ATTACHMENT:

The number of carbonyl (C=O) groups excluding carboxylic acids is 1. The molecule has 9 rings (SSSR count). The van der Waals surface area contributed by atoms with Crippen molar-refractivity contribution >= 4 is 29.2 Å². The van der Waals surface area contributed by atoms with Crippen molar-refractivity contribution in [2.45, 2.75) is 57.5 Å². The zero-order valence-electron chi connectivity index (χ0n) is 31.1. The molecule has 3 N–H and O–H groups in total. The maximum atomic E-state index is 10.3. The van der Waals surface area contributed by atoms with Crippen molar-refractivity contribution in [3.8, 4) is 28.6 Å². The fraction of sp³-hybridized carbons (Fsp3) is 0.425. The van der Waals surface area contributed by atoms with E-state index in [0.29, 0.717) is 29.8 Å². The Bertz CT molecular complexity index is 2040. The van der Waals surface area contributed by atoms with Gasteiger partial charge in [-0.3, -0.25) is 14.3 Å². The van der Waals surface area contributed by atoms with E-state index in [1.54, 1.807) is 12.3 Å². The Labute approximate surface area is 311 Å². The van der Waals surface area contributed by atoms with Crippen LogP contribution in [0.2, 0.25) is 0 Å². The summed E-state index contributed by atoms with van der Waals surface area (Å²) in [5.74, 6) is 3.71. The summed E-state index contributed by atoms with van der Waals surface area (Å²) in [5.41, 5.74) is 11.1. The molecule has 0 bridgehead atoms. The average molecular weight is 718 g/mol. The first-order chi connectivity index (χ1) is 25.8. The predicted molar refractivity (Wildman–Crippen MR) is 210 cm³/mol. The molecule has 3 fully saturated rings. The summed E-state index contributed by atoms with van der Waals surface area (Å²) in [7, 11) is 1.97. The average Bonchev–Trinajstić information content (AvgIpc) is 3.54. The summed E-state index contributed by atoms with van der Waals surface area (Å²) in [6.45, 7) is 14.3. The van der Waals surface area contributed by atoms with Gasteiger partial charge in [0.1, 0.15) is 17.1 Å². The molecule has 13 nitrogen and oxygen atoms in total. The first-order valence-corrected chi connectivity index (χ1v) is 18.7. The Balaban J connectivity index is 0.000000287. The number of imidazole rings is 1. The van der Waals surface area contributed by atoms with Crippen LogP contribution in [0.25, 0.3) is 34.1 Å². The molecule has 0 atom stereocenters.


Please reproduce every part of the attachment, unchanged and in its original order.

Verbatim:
The number of carbonyl (C=O) groups excluding carboxylic acids is 1. The molecule has 9 rings (SSSR count). The van der Waals surface area contributed by atoms with Crippen molar-refractivity contribution >= 4 is 29.2 Å². The van der Waals surface area contributed by atoms with Crippen molar-refractivity contribution in [2.45, 2.75) is 57.5 Å². The zero-order valence-electron chi connectivity index (χ0n) is 31.1. The molecule has 3 N–H and O–H groups in total. The maximum atomic E-state index is 10.3. The van der Waals surface area contributed by atoms with Crippen molar-refractivity contribution in [3.8, 4) is 28.6 Å². The fraction of sp³-hybridized carbons (Fsp3) is 0.425. The van der Waals surface area contributed by atoms with E-state index in [0.29, 0.717) is 29.8 Å². The Bertz CT molecular complexity index is 2040. The van der Waals surface area contributed by atoms with Gasteiger partial charge in [-0.3, -0.25) is 14.3 Å². The van der Waals surface area contributed by atoms with E-state index in [1.54, 1.807) is 12.3 Å². The Labute approximate surface area is 311 Å². The van der Waals surface area contributed by atoms with Crippen LogP contribution in [0.2, 0.25) is 0 Å². The summed E-state index contributed by atoms with van der Waals surface area (Å²) in [5.74, 6) is 3.71. The summed E-state index contributed by atoms with van der Waals surface area (Å²) in [5.41, 5.74) is 11.1. The molecule has 0 bridgehead atoms. The average molecular weight is 718 g/mol. The first-order chi connectivity index (χ1) is 25.8. The predicted molar refractivity (Wildman–Crippen MR) is 210 cm³/mol. The molecule has 3 fully saturated rings. The summed E-state index contributed by atoms with van der Waals surface area (Å²) in [7, 11) is 1.97. The average Bonchev–Trinajstić information content (AvgIpc) is 3.54. The summed E-state index contributed by atoms with van der Waals surface area (Å²) in [6.45, 7) is 14.3. The van der Waals surface area contributed by atoms with Gasteiger partial charge in [0.1, 0.15) is 17.1 Å². The molecule has 13 nitrogen and oxygen atoms in total. The first-order valence-corrected chi connectivity index (χ1v) is 18.7. The Balaban J connectivity index is 0.000000287. The number of imidazole rings is 1. The van der Waals surface area contributed by atoms with Crippen LogP contribution in [0.25, 0.3) is 34.1 Å². The molecule has 0 atom stereocenters.